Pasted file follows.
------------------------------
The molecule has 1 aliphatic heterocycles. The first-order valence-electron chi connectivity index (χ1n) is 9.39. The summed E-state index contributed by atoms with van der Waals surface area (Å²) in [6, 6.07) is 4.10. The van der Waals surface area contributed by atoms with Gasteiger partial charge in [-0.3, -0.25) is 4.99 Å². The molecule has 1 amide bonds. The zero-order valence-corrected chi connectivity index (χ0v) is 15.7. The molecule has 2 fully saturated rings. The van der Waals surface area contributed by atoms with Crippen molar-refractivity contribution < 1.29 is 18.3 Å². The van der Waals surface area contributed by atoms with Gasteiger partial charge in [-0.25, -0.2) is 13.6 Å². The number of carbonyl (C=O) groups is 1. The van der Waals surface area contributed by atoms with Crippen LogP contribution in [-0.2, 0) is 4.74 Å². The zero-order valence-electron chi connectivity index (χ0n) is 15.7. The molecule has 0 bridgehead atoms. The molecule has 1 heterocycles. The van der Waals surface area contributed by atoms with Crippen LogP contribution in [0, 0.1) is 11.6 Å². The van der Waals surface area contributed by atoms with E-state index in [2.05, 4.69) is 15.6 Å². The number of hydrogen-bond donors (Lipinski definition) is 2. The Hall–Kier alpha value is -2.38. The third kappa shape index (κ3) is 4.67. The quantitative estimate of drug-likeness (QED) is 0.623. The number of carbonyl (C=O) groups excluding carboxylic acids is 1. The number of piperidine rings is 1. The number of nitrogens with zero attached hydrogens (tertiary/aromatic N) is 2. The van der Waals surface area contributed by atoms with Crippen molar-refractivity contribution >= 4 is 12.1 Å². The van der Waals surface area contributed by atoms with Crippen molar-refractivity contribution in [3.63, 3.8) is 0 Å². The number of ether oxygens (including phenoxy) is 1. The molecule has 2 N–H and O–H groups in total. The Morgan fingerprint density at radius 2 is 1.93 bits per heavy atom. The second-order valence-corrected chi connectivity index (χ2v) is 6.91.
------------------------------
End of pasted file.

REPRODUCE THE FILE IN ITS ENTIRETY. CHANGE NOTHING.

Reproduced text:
The molecule has 1 aliphatic heterocycles. The first-order valence-electron chi connectivity index (χ1n) is 9.39. The summed E-state index contributed by atoms with van der Waals surface area (Å²) in [6, 6.07) is 4.10. The van der Waals surface area contributed by atoms with Gasteiger partial charge in [-0.3, -0.25) is 4.99 Å². The molecule has 1 amide bonds. The zero-order valence-corrected chi connectivity index (χ0v) is 15.7. The molecule has 2 fully saturated rings. The van der Waals surface area contributed by atoms with Crippen molar-refractivity contribution < 1.29 is 18.3 Å². The van der Waals surface area contributed by atoms with Gasteiger partial charge in [-0.25, -0.2) is 13.6 Å². The number of carbonyl (C=O) groups is 1. The van der Waals surface area contributed by atoms with Crippen LogP contribution in [-0.2, 0) is 4.74 Å². The zero-order valence-electron chi connectivity index (χ0n) is 15.7. The molecule has 0 bridgehead atoms. The molecule has 1 heterocycles. The van der Waals surface area contributed by atoms with Crippen LogP contribution in [0, 0.1) is 11.6 Å². The van der Waals surface area contributed by atoms with E-state index in [2.05, 4.69) is 15.6 Å². The number of hydrogen-bond donors (Lipinski definition) is 2. The Hall–Kier alpha value is -2.38. The third kappa shape index (κ3) is 4.67. The quantitative estimate of drug-likeness (QED) is 0.623. The number of carbonyl (C=O) groups excluding carboxylic acids is 1. The number of piperidine rings is 1. The number of nitrogens with zero attached hydrogens (tertiary/aromatic N) is 2. The van der Waals surface area contributed by atoms with Crippen molar-refractivity contribution >= 4 is 12.1 Å². The van der Waals surface area contributed by atoms with Crippen molar-refractivity contribution in [3.63, 3.8) is 0 Å². The number of ether oxygens (including phenoxy) is 1. The molecule has 2 N–H and O–H groups in total. The Morgan fingerprint density at radius 2 is 1.93 bits per heavy atom. The second-order valence-corrected chi connectivity index (χ2v) is 6.91.